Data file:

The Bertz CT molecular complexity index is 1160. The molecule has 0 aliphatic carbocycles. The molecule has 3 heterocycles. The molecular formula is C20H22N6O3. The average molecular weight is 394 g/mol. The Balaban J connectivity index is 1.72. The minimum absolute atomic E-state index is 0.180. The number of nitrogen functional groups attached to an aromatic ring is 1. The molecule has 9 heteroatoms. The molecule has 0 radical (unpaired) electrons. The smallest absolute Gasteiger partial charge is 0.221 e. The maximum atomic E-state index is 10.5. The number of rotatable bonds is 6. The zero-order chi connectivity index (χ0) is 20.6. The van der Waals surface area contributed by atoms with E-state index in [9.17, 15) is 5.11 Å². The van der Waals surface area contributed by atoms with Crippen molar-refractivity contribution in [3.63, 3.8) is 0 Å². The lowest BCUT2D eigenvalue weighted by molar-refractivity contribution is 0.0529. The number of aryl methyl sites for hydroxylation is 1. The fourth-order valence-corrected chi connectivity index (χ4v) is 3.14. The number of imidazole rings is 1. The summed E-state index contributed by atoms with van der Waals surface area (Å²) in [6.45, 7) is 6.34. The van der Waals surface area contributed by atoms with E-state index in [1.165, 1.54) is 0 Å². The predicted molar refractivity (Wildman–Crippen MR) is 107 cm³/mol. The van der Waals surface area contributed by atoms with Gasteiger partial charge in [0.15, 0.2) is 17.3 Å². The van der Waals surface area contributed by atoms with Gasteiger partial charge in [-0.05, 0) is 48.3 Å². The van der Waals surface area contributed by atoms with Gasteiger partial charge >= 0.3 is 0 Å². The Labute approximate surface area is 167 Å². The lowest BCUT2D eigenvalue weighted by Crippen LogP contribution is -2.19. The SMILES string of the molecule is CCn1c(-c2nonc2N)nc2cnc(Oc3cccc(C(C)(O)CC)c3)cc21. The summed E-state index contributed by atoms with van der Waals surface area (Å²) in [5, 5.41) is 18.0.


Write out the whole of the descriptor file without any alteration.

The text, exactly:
The Bertz CT molecular complexity index is 1160. The molecule has 0 aliphatic carbocycles. The molecule has 3 heterocycles. The molecular formula is C20H22N6O3. The average molecular weight is 394 g/mol. The Balaban J connectivity index is 1.72. The minimum absolute atomic E-state index is 0.180. The number of nitrogen functional groups attached to an aromatic ring is 1. The molecule has 9 heteroatoms. The molecule has 0 radical (unpaired) electrons. The smallest absolute Gasteiger partial charge is 0.221 e. The maximum atomic E-state index is 10.5. The number of rotatable bonds is 6. The zero-order chi connectivity index (χ0) is 20.6. The van der Waals surface area contributed by atoms with E-state index in [9.17, 15) is 5.11 Å². The van der Waals surface area contributed by atoms with Crippen molar-refractivity contribution in [3.63, 3.8) is 0 Å². The lowest BCUT2D eigenvalue weighted by molar-refractivity contribution is 0.0529. The number of aryl methyl sites for hydroxylation is 1. The fourth-order valence-corrected chi connectivity index (χ4v) is 3.14. The number of imidazole rings is 1. The summed E-state index contributed by atoms with van der Waals surface area (Å²) in [6.45, 7) is 6.34. The van der Waals surface area contributed by atoms with E-state index in [1.165, 1.54) is 0 Å². The predicted molar refractivity (Wildman–Crippen MR) is 107 cm³/mol. The van der Waals surface area contributed by atoms with Gasteiger partial charge in [0.15, 0.2) is 17.3 Å². The van der Waals surface area contributed by atoms with Gasteiger partial charge in [-0.05, 0) is 48.3 Å². The van der Waals surface area contributed by atoms with Gasteiger partial charge >= 0.3 is 0 Å². The Labute approximate surface area is 167 Å². The lowest BCUT2D eigenvalue weighted by Crippen LogP contribution is -2.19. The SMILES string of the molecule is CCn1c(-c2nonc2N)nc2cnc(Oc3cccc(C(C)(O)CC)c3)cc21. The summed E-state index contributed by atoms with van der Waals surface area (Å²) in [5, 5.41) is 18.0.